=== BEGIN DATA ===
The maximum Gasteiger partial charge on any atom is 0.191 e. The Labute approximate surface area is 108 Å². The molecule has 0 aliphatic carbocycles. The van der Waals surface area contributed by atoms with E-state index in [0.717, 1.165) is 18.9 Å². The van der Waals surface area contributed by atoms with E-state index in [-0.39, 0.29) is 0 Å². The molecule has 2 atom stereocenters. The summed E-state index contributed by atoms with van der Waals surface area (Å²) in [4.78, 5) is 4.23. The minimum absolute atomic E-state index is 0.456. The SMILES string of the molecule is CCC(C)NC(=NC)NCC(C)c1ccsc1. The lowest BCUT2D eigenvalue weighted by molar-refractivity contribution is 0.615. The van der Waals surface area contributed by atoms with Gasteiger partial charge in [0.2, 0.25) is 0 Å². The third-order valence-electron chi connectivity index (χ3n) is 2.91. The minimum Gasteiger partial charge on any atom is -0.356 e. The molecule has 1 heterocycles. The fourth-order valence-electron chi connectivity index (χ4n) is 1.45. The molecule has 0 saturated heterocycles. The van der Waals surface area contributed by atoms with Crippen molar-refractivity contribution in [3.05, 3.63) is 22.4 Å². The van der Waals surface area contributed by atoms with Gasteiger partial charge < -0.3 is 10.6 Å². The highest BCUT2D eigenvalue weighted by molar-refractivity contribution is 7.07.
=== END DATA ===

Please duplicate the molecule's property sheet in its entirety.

The maximum Gasteiger partial charge on any atom is 0.191 e. The Labute approximate surface area is 108 Å². The molecule has 0 aliphatic carbocycles. The van der Waals surface area contributed by atoms with E-state index in [0.717, 1.165) is 18.9 Å². The van der Waals surface area contributed by atoms with E-state index in [-0.39, 0.29) is 0 Å². The molecule has 2 atom stereocenters. The summed E-state index contributed by atoms with van der Waals surface area (Å²) in [4.78, 5) is 4.23. The minimum absolute atomic E-state index is 0.456. The SMILES string of the molecule is CCC(C)NC(=NC)NCC(C)c1ccsc1. The lowest BCUT2D eigenvalue weighted by molar-refractivity contribution is 0.615. The van der Waals surface area contributed by atoms with Gasteiger partial charge in [0.2, 0.25) is 0 Å². The third-order valence-electron chi connectivity index (χ3n) is 2.91. The minimum Gasteiger partial charge on any atom is -0.356 e. The molecule has 1 heterocycles. The fourth-order valence-electron chi connectivity index (χ4n) is 1.45. The molecule has 0 saturated heterocycles. The van der Waals surface area contributed by atoms with Crippen molar-refractivity contribution in [3.05, 3.63) is 22.4 Å². The van der Waals surface area contributed by atoms with Gasteiger partial charge < -0.3 is 10.6 Å². The highest BCUT2D eigenvalue weighted by molar-refractivity contribution is 7.07.